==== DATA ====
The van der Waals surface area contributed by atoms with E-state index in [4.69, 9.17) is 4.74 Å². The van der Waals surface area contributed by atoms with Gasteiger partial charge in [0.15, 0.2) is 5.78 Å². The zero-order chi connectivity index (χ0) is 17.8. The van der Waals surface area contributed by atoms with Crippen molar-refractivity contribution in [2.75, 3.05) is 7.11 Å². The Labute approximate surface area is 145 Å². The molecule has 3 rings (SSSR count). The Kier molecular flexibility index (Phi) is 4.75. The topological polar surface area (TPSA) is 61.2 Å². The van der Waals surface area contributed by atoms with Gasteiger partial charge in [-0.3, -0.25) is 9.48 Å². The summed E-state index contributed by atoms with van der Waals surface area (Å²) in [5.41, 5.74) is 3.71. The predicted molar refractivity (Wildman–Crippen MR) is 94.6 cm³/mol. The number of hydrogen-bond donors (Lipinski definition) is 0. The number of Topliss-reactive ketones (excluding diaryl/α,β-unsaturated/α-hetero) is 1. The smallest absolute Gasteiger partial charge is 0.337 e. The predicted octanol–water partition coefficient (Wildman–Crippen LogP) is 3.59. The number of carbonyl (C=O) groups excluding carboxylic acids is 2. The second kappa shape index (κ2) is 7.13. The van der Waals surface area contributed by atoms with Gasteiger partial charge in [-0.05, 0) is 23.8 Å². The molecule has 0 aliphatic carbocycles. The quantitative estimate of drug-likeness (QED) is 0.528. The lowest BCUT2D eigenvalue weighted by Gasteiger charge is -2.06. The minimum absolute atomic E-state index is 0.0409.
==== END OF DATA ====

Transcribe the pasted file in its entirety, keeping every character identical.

The van der Waals surface area contributed by atoms with E-state index in [4.69, 9.17) is 4.74 Å². The van der Waals surface area contributed by atoms with Gasteiger partial charge in [0.15, 0.2) is 5.78 Å². The zero-order chi connectivity index (χ0) is 17.8. The van der Waals surface area contributed by atoms with Crippen molar-refractivity contribution in [2.75, 3.05) is 7.11 Å². The Labute approximate surface area is 145 Å². The molecule has 3 rings (SSSR count). The Kier molecular flexibility index (Phi) is 4.75. The topological polar surface area (TPSA) is 61.2 Å². The van der Waals surface area contributed by atoms with Gasteiger partial charge in [-0.3, -0.25) is 9.48 Å². The summed E-state index contributed by atoms with van der Waals surface area (Å²) in [5.41, 5.74) is 3.71. The predicted molar refractivity (Wildman–Crippen MR) is 94.6 cm³/mol. The number of hydrogen-bond donors (Lipinski definition) is 0. The number of Topliss-reactive ketones (excluding diaryl/α,β-unsaturated/α-hetero) is 1. The smallest absolute Gasteiger partial charge is 0.337 e. The predicted octanol–water partition coefficient (Wildman–Crippen LogP) is 3.59. The number of carbonyl (C=O) groups excluding carboxylic acids is 2. The second kappa shape index (κ2) is 7.13. The van der Waals surface area contributed by atoms with Gasteiger partial charge in [-0.05, 0) is 23.8 Å². The molecule has 0 aliphatic carbocycles. The quantitative estimate of drug-likeness (QED) is 0.528. The lowest BCUT2D eigenvalue weighted by Gasteiger charge is -2.06. The minimum absolute atomic E-state index is 0.0409.